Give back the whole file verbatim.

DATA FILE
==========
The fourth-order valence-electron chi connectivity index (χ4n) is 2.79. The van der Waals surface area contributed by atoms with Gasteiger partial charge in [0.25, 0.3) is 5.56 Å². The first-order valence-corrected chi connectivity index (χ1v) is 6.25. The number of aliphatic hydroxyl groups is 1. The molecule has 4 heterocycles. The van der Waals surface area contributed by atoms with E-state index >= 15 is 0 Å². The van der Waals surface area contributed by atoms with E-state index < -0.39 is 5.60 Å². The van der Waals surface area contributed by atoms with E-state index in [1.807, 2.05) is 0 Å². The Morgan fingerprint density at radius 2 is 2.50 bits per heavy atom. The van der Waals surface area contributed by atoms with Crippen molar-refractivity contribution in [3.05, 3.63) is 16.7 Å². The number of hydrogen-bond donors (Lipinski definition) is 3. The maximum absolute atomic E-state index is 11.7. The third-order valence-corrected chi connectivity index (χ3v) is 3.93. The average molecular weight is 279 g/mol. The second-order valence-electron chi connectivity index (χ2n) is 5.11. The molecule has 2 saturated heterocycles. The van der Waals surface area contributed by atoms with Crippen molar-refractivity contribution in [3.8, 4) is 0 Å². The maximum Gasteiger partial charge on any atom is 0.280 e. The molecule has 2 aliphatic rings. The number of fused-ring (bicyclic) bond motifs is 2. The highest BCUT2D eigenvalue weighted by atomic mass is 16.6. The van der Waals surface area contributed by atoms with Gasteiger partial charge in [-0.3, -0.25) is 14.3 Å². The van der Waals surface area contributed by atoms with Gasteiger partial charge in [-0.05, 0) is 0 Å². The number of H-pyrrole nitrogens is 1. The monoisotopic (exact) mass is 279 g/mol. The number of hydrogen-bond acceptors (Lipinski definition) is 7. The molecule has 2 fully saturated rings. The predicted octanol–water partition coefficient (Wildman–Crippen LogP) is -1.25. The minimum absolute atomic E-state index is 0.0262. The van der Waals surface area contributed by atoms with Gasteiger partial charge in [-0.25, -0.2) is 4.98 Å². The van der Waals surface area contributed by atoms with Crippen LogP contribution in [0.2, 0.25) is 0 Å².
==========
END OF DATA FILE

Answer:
The fourth-order valence-electron chi connectivity index (χ4n) is 2.79. The van der Waals surface area contributed by atoms with Gasteiger partial charge in [0.25, 0.3) is 5.56 Å². The first-order valence-corrected chi connectivity index (χ1v) is 6.25. The number of aliphatic hydroxyl groups is 1. The molecule has 4 heterocycles. The van der Waals surface area contributed by atoms with E-state index >= 15 is 0 Å². The van der Waals surface area contributed by atoms with E-state index < -0.39 is 5.60 Å². The van der Waals surface area contributed by atoms with E-state index in [1.807, 2.05) is 0 Å². The Morgan fingerprint density at radius 2 is 2.50 bits per heavy atom. The van der Waals surface area contributed by atoms with Crippen molar-refractivity contribution in [3.05, 3.63) is 16.7 Å². The number of hydrogen-bond donors (Lipinski definition) is 3. The maximum absolute atomic E-state index is 11.7. The third-order valence-corrected chi connectivity index (χ3v) is 3.93. The average molecular weight is 279 g/mol. The second-order valence-electron chi connectivity index (χ2n) is 5.11. The molecule has 2 saturated heterocycles. The van der Waals surface area contributed by atoms with Crippen molar-refractivity contribution in [3.8, 4) is 0 Å². The maximum Gasteiger partial charge on any atom is 0.280 e. The molecule has 2 aliphatic rings. The number of fused-ring (bicyclic) bond motifs is 2. The highest BCUT2D eigenvalue weighted by atomic mass is 16.6. The van der Waals surface area contributed by atoms with Gasteiger partial charge in [-0.3, -0.25) is 14.3 Å². The van der Waals surface area contributed by atoms with Gasteiger partial charge in [-0.05, 0) is 0 Å². The number of H-pyrrole nitrogens is 1. The monoisotopic (exact) mass is 279 g/mol. The number of hydrogen-bond acceptors (Lipinski definition) is 7. The molecule has 2 fully saturated rings. The predicted octanol–water partition coefficient (Wildman–Crippen LogP) is -1.25. The minimum absolute atomic E-state index is 0.0262. The van der Waals surface area contributed by atoms with Gasteiger partial charge in [-0.25, -0.2) is 4.98 Å². The van der Waals surface area contributed by atoms with Crippen LogP contribution in [0.2, 0.25) is 0 Å².